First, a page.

The Theoretical Study of Motivational Transfer and Entertainment Use in Self-study CALL

| October 28, 2007
The Theoretical Study of Motivational Transfer and Entertainment Use in Self-study CALL
Noboru Sakai
University of Queensland
This study investigates how best to integrate entertainment aspects into self-study CALL in order to improve L2 learners motivation both effectively and systematically. Three theoretical approaches will be taken to this research question: the synthesis of L2 motivation theories and classroom CALL studies addressing motivational transfer, the extension of classroom CALL application into self-study CALL, and the incorporation of motivational entertainment factors into self-study CALL motivating mechanisms.

From the analysis of the CALL studies based on six current L2 motivational theories (the socio-educational model, self-determination theory, neurobiological approach, task motivation, flow theory, and the process-oriented model), it is elucidated that CALL applications systematically influence improvement in motivation. From this process, not only the interrelations between the theories are found, but also concrete factors affecting each motivational mechanism.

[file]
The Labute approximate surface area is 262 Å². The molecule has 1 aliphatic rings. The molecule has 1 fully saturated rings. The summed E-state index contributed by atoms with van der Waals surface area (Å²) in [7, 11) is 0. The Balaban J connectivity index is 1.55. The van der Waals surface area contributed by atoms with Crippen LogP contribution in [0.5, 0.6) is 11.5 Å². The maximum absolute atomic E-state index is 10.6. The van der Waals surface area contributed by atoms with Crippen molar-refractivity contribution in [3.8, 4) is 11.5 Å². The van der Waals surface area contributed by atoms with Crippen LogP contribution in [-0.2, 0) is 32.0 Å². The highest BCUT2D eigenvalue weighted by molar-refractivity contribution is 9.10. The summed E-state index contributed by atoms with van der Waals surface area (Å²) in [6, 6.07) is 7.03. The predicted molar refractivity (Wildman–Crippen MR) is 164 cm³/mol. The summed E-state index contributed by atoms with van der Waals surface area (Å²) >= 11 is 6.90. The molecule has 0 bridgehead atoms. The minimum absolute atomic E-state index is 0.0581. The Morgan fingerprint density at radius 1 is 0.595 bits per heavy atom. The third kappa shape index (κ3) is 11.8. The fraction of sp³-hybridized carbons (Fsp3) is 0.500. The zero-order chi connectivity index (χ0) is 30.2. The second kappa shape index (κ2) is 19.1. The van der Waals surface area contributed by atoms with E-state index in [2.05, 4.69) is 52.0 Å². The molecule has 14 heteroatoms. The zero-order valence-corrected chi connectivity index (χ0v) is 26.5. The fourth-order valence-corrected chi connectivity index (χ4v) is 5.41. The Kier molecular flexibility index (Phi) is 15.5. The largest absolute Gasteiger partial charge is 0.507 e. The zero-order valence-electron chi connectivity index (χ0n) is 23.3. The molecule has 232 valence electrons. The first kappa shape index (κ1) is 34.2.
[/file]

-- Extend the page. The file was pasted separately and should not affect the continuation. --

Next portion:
Based on these findings, self-study CALL is discussed as an extension of classroom CALL applications. This indicates that even if self-study CALL cannot always influence communicative factors in the same way as the classroom CALL applications, the other factors that affect classroom CALL applications are directly integrated into self-study CALL.

Furthermore, the entertainment media has systematic psychological functions applicable to the target group, and these psychological functions can be incorporated as effective motivating factors in self-study CALL motivational mechanisms.


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Category: Thesis